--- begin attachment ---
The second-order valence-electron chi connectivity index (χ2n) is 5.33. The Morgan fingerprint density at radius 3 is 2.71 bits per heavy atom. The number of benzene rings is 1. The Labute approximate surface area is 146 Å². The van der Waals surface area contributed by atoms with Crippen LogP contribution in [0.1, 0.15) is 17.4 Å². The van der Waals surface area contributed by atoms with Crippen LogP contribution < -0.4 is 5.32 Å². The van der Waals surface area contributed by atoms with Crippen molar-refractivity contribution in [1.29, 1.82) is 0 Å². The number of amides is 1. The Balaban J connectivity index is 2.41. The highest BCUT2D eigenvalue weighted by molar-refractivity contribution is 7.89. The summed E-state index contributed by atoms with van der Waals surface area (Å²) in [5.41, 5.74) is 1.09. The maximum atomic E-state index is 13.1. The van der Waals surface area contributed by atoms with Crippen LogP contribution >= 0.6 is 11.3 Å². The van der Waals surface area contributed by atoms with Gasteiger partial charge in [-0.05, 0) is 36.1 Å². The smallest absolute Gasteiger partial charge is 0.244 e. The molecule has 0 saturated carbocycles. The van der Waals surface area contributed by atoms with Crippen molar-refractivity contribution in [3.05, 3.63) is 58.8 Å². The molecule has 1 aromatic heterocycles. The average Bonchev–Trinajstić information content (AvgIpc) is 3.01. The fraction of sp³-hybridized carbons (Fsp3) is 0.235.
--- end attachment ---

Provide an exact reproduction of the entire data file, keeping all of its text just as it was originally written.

The second-order valence-electron chi connectivity index (χ2n) is 5.33. The Morgan fingerprint density at radius 3 is 2.71 bits per heavy atom. The number of benzene rings is 1. The Labute approximate surface area is 146 Å². The van der Waals surface area contributed by atoms with Crippen LogP contribution in [0.1, 0.15) is 17.4 Å². The van der Waals surface area contributed by atoms with Crippen LogP contribution < -0.4 is 5.32 Å². The van der Waals surface area contributed by atoms with Crippen molar-refractivity contribution in [1.29, 1.82) is 0 Å². The number of amides is 1. The Balaban J connectivity index is 2.41. The highest BCUT2D eigenvalue weighted by molar-refractivity contribution is 7.89. The summed E-state index contributed by atoms with van der Waals surface area (Å²) in [5.41, 5.74) is 1.09. The maximum atomic E-state index is 13.1. The van der Waals surface area contributed by atoms with Crippen LogP contribution >= 0.6 is 11.3 Å². The van der Waals surface area contributed by atoms with Gasteiger partial charge in [-0.05, 0) is 36.1 Å². The smallest absolute Gasteiger partial charge is 0.244 e. The molecule has 0 saturated carbocycles. The van der Waals surface area contributed by atoms with Crippen molar-refractivity contribution in [3.05, 3.63) is 58.8 Å². The molecule has 1 aromatic heterocycles. The average Bonchev–Trinajstić information content (AvgIpc) is 3.01. The fraction of sp³-hybridized carbons (Fsp3) is 0.235.